One of the mysteries of the English language finally explained.
A black Eurasian dung beetle with three horns on the thorax, living in sandy areas.
- ‘On 19th October, I was walking on Dunwich Heath and came across a large number of male minotaur beetles, Typhaeus typhoeus, on a short stretch of sandy path about 30 yards in total.’
- ‘The minotaur beetle is a spectacular dung beetle of heaths, moorlands and mountains, especially in the north and west of the British Isles.’
- ‘Beetle researcher, conservationist and CNHS member, Maria has played a leading role in coordinating information about Colchester's stag beetles and is now researching minotaur beetles on Hilly Fields.’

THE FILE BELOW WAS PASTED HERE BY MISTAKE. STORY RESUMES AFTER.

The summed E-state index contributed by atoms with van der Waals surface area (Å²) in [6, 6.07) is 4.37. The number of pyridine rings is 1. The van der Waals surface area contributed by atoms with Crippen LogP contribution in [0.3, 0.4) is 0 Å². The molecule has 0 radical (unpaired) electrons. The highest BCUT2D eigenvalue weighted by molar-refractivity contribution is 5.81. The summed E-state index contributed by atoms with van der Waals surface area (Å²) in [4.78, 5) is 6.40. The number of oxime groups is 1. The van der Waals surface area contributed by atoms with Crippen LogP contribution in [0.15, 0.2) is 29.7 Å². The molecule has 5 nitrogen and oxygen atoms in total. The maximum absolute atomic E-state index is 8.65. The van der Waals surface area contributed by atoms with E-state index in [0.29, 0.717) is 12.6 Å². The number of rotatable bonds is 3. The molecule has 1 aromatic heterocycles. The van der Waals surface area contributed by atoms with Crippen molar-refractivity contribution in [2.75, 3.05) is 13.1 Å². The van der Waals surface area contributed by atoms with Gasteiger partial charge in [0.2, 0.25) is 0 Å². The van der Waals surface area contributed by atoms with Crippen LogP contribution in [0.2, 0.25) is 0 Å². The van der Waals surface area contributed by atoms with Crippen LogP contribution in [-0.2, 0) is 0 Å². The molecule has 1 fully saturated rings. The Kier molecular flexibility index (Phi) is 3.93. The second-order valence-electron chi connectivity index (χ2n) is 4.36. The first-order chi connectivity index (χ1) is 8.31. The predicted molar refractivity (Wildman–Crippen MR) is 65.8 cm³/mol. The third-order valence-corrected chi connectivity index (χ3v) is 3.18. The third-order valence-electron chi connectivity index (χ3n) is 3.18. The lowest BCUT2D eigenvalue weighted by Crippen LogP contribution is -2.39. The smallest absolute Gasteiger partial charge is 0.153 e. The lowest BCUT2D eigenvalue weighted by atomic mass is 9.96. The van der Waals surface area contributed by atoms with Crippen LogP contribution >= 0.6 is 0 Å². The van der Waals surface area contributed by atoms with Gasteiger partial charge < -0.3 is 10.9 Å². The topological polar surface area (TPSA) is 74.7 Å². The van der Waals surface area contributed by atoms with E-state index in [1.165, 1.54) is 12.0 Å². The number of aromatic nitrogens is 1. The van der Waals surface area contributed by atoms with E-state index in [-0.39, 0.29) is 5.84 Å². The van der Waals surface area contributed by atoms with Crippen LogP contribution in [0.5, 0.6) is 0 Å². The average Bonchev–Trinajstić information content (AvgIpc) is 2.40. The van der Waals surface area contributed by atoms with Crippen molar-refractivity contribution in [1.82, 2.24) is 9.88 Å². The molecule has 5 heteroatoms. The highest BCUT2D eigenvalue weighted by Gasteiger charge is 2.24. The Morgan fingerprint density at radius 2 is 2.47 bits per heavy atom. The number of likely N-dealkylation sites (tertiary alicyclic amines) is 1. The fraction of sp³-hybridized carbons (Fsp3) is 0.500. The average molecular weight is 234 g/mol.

- ‘The star find was a male minotaur beetle - this fantastic shiny black beetle has 3 big horns sticking out over its head.’
- ‘As his subject, Palmer turned to Typhoeus typhoeus, commonly known as the minotaur beetle.’
- ‘Unlike other heathland beetles, such as the dor and minotaur beetles, the tiger beetle is fast.’
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